Conwright wrote the essay on his 30th birthday. In it he reflects on how he grew to accept and embrace his black body "in a world that seems anti-black."

"Because I'm in this body there is sort of a preset condition I have to live with," Conwright told KPBS Midday Edition Monday.

He said the color of his skin and the neighborhood he grew up in caused him to be desensitized to violence in a way that, as he grew older, his peers weren't. And he said it added pressure to beat the odds.

"Throughout my life I’ve had a lot of anxiety, not only about the amount of pressure Americans put on themselves about being 30, but about avoiding statistics," said Conwright, who is currently working to build a middle school in Mumbai, India.

He said he remembers growing up thinking that if he reached certain age milestones he'd be OK.

"If I make it to 25 and graduate from college, I avoid falling victim to gang violence," he said. "If I make it to 30, now I’m really in the clear."

Here is an excerpt from the essay, "Dear Black Body":

"You were nervous, but you had already seen a shooting at a park, and the sounds from the anthem of the destruction of black bodies had become fluent to your ears: the percussion of the slide, the base of the hammer, the bang of the bullet, the scratch of the tires, and the horns from the sirens. The music of the neighborhood saturated your room and you nodded your head along, as if 2PACALYPSE had been playing outside your window.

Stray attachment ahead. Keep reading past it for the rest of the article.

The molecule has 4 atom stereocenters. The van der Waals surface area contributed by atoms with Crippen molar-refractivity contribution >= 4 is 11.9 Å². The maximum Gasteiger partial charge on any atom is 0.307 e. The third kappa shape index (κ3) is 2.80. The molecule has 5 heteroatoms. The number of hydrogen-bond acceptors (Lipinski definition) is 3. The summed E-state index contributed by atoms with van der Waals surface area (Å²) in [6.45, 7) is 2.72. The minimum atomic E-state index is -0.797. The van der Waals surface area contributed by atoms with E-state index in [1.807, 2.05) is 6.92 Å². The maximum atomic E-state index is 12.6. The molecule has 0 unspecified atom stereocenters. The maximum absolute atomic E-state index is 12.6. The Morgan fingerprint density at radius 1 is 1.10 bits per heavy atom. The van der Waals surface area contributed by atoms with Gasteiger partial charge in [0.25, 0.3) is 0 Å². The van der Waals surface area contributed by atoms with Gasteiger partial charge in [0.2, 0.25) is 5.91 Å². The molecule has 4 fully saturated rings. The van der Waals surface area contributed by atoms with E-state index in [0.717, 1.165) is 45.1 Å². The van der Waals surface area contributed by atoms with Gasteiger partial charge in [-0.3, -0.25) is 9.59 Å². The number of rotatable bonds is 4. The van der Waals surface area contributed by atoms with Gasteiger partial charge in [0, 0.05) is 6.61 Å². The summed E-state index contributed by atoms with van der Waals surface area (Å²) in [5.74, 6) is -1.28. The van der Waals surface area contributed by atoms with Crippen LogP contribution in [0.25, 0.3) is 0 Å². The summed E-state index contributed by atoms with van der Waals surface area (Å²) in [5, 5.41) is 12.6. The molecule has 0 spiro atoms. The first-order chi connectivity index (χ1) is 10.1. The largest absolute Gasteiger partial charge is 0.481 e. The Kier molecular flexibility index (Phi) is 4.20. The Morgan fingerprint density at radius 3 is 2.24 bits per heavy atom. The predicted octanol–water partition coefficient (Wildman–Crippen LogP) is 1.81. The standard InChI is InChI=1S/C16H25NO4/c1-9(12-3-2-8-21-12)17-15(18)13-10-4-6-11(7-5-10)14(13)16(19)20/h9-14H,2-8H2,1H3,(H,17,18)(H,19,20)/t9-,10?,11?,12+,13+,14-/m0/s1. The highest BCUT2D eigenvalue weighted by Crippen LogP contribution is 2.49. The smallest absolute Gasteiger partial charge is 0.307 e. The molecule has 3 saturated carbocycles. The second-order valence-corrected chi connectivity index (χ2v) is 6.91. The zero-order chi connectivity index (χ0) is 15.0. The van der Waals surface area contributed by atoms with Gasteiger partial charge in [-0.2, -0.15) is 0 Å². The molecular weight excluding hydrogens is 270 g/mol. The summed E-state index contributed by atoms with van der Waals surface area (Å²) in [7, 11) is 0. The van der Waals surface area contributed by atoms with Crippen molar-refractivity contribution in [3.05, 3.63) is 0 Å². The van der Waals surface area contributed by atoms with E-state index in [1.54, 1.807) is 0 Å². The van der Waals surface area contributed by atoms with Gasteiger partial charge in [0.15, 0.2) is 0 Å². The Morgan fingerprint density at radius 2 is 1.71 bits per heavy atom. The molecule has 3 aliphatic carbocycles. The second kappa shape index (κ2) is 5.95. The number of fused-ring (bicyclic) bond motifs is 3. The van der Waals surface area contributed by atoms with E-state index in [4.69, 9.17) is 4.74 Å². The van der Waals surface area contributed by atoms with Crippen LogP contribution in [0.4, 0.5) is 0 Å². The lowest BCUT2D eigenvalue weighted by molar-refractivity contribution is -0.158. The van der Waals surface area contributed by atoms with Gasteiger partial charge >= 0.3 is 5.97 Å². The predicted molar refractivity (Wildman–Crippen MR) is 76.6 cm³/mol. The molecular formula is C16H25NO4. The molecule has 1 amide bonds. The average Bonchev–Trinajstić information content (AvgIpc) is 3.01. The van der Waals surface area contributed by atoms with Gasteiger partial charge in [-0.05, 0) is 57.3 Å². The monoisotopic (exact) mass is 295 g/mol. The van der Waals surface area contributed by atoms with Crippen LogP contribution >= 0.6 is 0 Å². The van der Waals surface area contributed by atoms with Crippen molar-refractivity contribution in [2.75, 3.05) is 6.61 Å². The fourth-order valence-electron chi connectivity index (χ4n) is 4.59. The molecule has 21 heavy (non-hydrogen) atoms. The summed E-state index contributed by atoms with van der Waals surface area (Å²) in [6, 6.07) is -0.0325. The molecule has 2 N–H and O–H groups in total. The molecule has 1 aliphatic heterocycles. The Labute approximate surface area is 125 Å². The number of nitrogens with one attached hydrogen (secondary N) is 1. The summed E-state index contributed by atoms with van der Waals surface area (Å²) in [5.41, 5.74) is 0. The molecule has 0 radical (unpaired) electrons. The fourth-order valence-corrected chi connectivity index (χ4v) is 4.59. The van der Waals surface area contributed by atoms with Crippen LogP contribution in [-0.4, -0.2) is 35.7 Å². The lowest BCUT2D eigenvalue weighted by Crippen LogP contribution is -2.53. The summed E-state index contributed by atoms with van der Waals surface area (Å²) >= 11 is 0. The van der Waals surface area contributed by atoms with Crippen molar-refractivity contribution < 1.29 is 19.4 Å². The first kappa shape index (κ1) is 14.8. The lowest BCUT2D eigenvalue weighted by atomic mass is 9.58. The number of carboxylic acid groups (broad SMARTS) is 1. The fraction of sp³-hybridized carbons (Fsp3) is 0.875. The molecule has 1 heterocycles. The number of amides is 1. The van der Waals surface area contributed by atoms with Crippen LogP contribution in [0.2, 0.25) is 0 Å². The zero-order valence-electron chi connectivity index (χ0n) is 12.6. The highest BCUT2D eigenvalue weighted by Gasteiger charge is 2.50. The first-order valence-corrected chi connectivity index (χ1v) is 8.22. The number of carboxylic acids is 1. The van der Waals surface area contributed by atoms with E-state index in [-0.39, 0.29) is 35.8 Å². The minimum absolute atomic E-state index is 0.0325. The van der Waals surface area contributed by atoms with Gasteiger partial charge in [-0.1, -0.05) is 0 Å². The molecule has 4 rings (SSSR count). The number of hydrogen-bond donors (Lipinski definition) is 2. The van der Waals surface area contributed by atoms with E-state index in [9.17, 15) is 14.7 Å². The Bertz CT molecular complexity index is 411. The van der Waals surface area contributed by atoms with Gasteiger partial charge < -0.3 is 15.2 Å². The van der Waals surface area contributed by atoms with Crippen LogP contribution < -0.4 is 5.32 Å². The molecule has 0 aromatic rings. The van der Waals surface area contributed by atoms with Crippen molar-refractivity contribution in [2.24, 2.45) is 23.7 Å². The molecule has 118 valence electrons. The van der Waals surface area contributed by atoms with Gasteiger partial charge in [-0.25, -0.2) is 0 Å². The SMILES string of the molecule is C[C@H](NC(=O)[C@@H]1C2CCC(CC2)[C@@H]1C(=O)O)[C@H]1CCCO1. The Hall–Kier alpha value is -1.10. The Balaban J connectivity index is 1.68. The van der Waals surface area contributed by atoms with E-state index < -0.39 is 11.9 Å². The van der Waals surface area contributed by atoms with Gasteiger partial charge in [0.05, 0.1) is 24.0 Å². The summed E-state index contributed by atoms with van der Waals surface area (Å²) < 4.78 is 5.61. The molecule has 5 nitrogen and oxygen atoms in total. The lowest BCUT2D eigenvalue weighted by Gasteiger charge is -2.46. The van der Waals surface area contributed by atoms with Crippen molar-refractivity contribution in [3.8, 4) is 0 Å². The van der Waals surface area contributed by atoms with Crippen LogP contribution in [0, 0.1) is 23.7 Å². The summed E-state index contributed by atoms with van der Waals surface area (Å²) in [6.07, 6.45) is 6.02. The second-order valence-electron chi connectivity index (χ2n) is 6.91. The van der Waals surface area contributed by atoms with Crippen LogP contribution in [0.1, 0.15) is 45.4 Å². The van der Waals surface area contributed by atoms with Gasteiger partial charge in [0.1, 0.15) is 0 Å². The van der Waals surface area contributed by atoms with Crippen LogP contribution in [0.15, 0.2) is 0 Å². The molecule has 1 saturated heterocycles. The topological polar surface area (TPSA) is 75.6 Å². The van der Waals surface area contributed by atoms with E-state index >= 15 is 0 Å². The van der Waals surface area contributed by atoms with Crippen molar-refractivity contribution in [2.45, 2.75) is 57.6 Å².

You carried those beats into schools and peer groups, but quickly realized your neighborhood didn’t sound like other peoples’ neighborhoods and their bodies didn’t face the same threats of physical destruction as your body. The experiences to which you spoke were like a foreign language to some, so you held your tongue. Too prideful for pity, and too prideful to sound like “one of those kids from the ghetto.” You had too much dignity to share stories that might beseech emotional handouts."
Conwright said he owes his success to his parents.

"My mother and father raised me to avoid those things and I think my dad in particular always did a good job of raising by example," Conwright said.

He had these words for black youth still trying to find comfort and strength in their bodies.

"You're a person, and it's OK to go through the struggle of discovering self love," Conwright said. "You're a person that matters."